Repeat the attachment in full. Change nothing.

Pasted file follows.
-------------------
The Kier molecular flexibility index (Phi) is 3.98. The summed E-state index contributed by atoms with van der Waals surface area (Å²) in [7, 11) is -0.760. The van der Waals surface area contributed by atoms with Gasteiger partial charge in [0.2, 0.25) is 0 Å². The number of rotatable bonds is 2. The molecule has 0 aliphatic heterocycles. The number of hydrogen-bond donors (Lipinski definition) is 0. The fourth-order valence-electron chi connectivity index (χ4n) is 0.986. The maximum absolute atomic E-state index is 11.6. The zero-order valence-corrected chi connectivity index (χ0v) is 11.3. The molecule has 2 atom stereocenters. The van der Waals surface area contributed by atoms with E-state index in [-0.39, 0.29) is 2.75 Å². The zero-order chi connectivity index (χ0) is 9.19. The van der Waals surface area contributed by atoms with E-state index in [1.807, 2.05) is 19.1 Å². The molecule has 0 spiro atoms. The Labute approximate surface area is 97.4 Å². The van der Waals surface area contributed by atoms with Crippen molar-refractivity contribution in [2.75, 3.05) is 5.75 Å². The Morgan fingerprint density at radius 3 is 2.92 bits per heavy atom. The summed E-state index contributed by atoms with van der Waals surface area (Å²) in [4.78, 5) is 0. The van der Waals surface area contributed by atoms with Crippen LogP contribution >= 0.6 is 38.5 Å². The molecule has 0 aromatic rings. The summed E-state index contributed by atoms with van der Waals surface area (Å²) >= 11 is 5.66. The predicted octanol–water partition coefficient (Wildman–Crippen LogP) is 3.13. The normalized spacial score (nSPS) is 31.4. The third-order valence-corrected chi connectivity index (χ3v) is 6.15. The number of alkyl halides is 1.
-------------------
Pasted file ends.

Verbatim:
The Kier molecular flexibility index (Phi) is 3.98. The summed E-state index contributed by atoms with van der Waals surface area (Å²) in [7, 11) is -0.760. The van der Waals surface area contributed by atoms with Gasteiger partial charge in [0.2, 0.25) is 0 Å². The number of rotatable bonds is 2. The molecule has 0 aliphatic heterocycles. The number of hydrogen-bond donors (Lipinski definition) is 0. The fourth-order valence-electron chi connectivity index (χ4n) is 0.986. The maximum absolute atomic E-state index is 11.6. The zero-order valence-corrected chi connectivity index (χ0v) is 11.3. The molecule has 2 atom stereocenters. The van der Waals surface area contributed by atoms with E-state index in [-0.39, 0.29) is 2.75 Å². The zero-order chi connectivity index (χ0) is 9.19. The van der Waals surface area contributed by atoms with E-state index in [1.807, 2.05) is 19.1 Å². The molecule has 0 spiro atoms. The Labute approximate surface area is 97.4 Å². The van der Waals surface area contributed by atoms with Crippen molar-refractivity contribution in [2.75, 3.05) is 5.75 Å². The Morgan fingerprint density at radius 3 is 2.92 bits per heavy atom. The summed E-state index contributed by atoms with van der Waals surface area (Å²) in [4.78, 5) is 0. The van der Waals surface area contributed by atoms with Crippen LogP contribution >= 0.6 is 38.5 Å². The molecule has 0 aromatic rings. The summed E-state index contributed by atoms with van der Waals surface area (Å²) >= 11 is 5.66. The predicted octanol–water partition coefficient (Wildman–Crippen LogP) is 3.13. The normalized spacial score (nSPS) is 31.4. The third-order valence-corrected chi connectivity index (χ3v) is 6.15. The number of alkyl halides is 1.